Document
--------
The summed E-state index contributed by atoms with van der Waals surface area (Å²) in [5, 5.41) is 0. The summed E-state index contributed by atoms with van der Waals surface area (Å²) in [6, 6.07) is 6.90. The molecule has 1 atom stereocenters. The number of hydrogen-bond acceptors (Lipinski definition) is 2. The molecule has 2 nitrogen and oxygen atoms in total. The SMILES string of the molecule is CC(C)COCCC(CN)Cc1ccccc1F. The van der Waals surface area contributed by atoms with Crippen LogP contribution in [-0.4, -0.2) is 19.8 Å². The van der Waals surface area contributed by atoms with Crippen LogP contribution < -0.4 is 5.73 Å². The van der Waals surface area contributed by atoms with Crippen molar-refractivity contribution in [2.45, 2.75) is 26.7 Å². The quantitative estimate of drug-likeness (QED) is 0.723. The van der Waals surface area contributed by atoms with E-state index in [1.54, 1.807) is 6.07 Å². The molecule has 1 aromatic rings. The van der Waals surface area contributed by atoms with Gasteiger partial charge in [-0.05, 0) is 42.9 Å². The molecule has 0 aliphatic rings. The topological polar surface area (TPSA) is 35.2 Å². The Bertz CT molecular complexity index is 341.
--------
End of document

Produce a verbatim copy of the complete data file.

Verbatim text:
The summed E-state index contributed by atoms with van der Waals surface area (Å²) in [5, 5.41) is 0. The summed E-state index contributed by atoms with van der Waals surface area (Å²) in [6, 6.07) is 6.90. The molecule has 1 atom stereocenters. The number of hydrogen-bond acceptors (Lipinski definition) is 2. The molecule has 2 nitrogen and oxygen atoms in total. The SMILES string of the molecule is CC(C)COCCC(CN)Cc1ccccc1F. The van der Waals surface area contributed by atoms with Crippen LogP contribution in [-0.4, -0.2) is 19.8 Å². The van der Waals surface area contributed by atoms with Crippen LogP contribution < -0.4 is 5.73 Å². The van der Waals surface area contributed by atoms with Crippen molar-refractivity contribution in [2.45, 2.75) is 26.7 Å². The quantitative estimate of drug-likeness (QED) is 0.723. The van der Waals surface area contributed by atoms with E-state index in [1.54, 1.807) is 6.07 Å². The molecule has 1 aromatic rings. The van der Waals surface area contributed by atoms with Gasteiger partial charge in [-0.05, 0) is 42.9 Å². The molecule has 0 aliphatic rings. The topological polar surface area (TPSA) is 35.2 Å². The Bertz CT molecular complexity index is 341.